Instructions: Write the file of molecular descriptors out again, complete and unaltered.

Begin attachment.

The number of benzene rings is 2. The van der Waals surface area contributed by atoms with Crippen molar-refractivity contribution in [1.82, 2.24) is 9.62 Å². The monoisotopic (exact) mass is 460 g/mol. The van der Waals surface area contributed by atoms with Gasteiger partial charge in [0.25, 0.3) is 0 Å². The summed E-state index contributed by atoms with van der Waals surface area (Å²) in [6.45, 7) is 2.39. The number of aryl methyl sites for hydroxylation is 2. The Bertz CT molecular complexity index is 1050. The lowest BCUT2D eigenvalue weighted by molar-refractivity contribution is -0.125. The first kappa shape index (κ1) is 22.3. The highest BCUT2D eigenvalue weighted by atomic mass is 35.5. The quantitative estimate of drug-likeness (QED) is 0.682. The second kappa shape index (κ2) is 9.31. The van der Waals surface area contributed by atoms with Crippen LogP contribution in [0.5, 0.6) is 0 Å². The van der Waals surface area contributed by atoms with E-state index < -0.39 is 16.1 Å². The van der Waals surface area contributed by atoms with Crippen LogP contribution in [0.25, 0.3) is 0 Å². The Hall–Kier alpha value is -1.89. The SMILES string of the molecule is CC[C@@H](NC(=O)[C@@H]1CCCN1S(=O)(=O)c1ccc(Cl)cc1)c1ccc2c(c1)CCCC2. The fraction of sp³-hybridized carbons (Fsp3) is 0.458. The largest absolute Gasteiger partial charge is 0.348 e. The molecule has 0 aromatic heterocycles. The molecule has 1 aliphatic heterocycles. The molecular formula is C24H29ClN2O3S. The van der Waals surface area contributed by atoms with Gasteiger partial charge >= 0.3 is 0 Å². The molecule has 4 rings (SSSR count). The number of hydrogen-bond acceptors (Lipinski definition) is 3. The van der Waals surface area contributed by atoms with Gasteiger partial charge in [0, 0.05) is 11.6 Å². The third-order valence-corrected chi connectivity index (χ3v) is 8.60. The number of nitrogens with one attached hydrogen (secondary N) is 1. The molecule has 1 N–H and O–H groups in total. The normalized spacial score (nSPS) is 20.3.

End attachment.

The number of benzene rings is 2. The van der Waals surface area contributed by atoms with Crippen molar-refractivity contribution in [1.82, 2.24) is 9.62 Å². The monoisotopic (exact) mass is 460 g/mol. The van der Waals surface area contributed by atoms with Gasteiger partial charge in [0.25, 0.3) is 0 Å². The summed E-state index contributed by atoms with van der Waals surface area (Å²) in [6.45, 7) is 2.39. The number of aryl methyl sites for hydroxylation is 2. The Bertz CT molecular complexity index is 1050. The lowest BCUT2D eigenvalue weighted by molar-refractivity contribution is -0.125. The first kappa shape index (κ1) is 22.3. The highest BCUT2D eigenvalue weighted by atomic mass is 35.5. The quantitative estimate of drug-likeness (QED) is 0.682. The second kappa shape index (κ2) is 9.31. The van der Waals surface area contributed by atoms with Crippen LogP contribution in [0.5, 0.6) is 0 Å². The van der Waals surface area contributed by atoms with E-state index < -0.39 is 16.1 Å². The van der Waals surface area contributed by atoms with Crippen LogP contribution in [0.25, 0.3) is 0 Å². The Hall–Kier alpha value is -1.89. The SMILES string of the molecule is CC[C@@H](NC(=O)[C@@H]1CCCN1S(=O)(=O)c1ccc(Cl)cc1)c1ccc2c(c1)CCCC2. The fraction of sp³-hybridized carbons (Fsp3) is 0.458. The largest absolute Gasteiger partial charge is 0.348 e. The molecule has 0 aromatic heterocycles. The molecule has 1 aliphatic heterocycles. The molecular formula is C24H29ClN2O3S. The van der Waals surface area contributed by atoms with Gasteiger partial charge >= 0.3 is 0 Å². The molecule has 4 rings (SSSR count). The number of hydrogen-bond acceptors (Lipinski definition) is 3. The van der Waals surface area contributed by atoms with Gasteiger partial charge in [0, 0.05) is 11.6 Å². The third-order valence-corrected chi connectivity index (χ3v) is 8.60. The number of nitrogens with one attached hydrogen (secondary N) is 1. The molecule has 1 N–H and O–H groups in total. The normalized spacial score (nSPS) is 20.3.